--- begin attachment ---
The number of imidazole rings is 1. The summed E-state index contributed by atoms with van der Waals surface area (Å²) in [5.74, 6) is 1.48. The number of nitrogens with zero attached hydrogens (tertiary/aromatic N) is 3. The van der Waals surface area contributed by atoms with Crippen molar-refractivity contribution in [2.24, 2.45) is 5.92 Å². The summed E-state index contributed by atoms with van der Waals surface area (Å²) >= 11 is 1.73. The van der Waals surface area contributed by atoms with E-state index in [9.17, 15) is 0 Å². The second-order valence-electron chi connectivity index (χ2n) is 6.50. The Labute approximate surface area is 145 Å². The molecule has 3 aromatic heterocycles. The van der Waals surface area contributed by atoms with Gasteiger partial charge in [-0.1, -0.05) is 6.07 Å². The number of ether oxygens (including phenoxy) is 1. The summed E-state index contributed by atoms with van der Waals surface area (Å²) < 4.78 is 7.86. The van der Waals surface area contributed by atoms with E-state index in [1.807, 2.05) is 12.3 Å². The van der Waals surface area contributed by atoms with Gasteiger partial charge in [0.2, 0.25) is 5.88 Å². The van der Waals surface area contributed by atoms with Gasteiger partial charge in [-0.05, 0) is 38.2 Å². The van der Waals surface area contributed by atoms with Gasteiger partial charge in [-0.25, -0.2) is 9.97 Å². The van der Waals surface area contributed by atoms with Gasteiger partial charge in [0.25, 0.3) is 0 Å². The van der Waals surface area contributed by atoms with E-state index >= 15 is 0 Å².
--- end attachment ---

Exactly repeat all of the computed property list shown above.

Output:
The number of imidazole rings is 1. The summed E-state index contributed by atoms with van der Waals surface area (Å²) in [5.74, 6) is 1.48. The number of nitrogens with zero attached hydrogens (tertiary/aromatic N) is 3. The van der Waals surface area contributed by atoms with Crippen molar-refractivity contribution in [2.24, 2.45) is 5.92 Å². The summed E-state index contributed by atoms with van der Waals surface area (Å²) >= 11 is 1.73. The van der Waals surface area contributed by atoms with E-state index in [9.17, 15) is 0 Å². The second-order valence-electron chi connectivity index (χ2n) is 6.50. The Labute approximate surface area is 145 Å². The molecule has 3 aromatic heterocycles. The van der Waals surface area contributed by atoms with Gasteiger partial charge in [-0.1, -0.05) is 6.07 Å². The number of ether oxygens (including phenoxy) is 1. The summed E-state index contributed by atoms with van der Waals surface area (Å²) < 4.78 is 7.86. The van der Waals surface area contributed by atoms with E-state index in [1.807, 2.05) is 12.3 Å². The van der Waals surface area contributed by atoms with Gasteiger partial charge in [0.2, 0.25) is 5.88 Å². The van der Waals surface area contributed by atoms with Gasteiger partial charge in [-0.05, 0) is 38.2 Å². The van der Waals surface area contributed by atoms with Gasteiger partial charge in [-0.25, -0.2) is 9.97 Å². The van der Waals surface area contributed by atoms with Gasteiger partial charge in [0.25, 0.3) is 0 Å². The van der Waals surface area contributed by atoms with E-state index >= 15 is 0 Å².